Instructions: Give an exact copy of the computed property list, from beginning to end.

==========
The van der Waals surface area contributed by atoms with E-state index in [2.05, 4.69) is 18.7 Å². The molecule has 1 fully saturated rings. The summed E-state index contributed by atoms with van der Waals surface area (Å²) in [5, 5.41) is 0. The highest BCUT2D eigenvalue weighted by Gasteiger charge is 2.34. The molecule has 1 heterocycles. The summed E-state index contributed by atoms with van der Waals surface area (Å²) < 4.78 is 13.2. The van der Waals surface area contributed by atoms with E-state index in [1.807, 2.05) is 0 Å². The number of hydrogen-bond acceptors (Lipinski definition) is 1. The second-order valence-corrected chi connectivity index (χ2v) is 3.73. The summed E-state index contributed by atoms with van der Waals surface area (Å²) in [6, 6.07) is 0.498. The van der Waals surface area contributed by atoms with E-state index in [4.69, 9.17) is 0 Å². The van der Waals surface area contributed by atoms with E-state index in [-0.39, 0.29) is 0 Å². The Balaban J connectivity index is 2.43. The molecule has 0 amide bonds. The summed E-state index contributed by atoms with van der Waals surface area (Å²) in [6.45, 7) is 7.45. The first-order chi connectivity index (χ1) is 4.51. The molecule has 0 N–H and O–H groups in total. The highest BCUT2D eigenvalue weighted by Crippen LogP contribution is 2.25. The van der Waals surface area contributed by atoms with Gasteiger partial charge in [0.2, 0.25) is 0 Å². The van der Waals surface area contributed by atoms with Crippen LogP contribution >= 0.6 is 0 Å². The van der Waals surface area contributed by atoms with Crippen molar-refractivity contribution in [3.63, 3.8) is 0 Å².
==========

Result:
The van der Waals surface area contributed by atoms with E-state index in [2.05, 4.69) is 18.7 Å². The molecule has 1 fully saturated rings. The summed E-state index contributed by atoms with van der Waals surface area (Å²) in [5, 5.41) is 0. The highest BCUT2D eigenvalue weighted by Gasteiger charge is 2.34. The molecule has 1 heterocycles. The summed E-state index contributed by atoms with van der Waals surface area (Å²) < 4.78 is 13.2. The van der Waals surface area contributed by atoms with E-state index in [1.807, 2.05) is 0 Å². The number of hydrogen-bond acceptors (Lipinski definition) is 1. The second-order valence-corrected chi connectivity index (χ2v) is 3.73. The summed E-state index contributed by atoms with van der Waals surface area (Å²) in [6, 6.07) is 0.498. The van der Waals surface area contributed by atoms with E-state index in [4.69, 9.17) is 0 Å². The van der Waals surface area contributed by atoms with E-state index in [-0.39, 0.29) is 0 Å². The Balaban J connectivity index is 2.43. The molecule has 0 amide bonds. The summed E-state index contributed by atoms with van der Waals surface area (Å²) in [6.45, 7) is 7.45. The first-order chi connectivity index (χ1) is 4.51. The molecule has 0 N–H and O–H groups in total. The highest BCUT2D eigenvalue weighted by Crippen LogP contribution is 2.25. The van der Waals surface area contributed by atoms with Gasteiger partial charge in [0.2, 0.25) is 0 Å². The van der Waals surface area contributed by atoms with Crippen LogP contribution >= 0.6 is 0 Å². The van der Waals surface area contributed by atoms with Crippen molar-refractivity contribution in [3.63, 3.8) is 0 Å².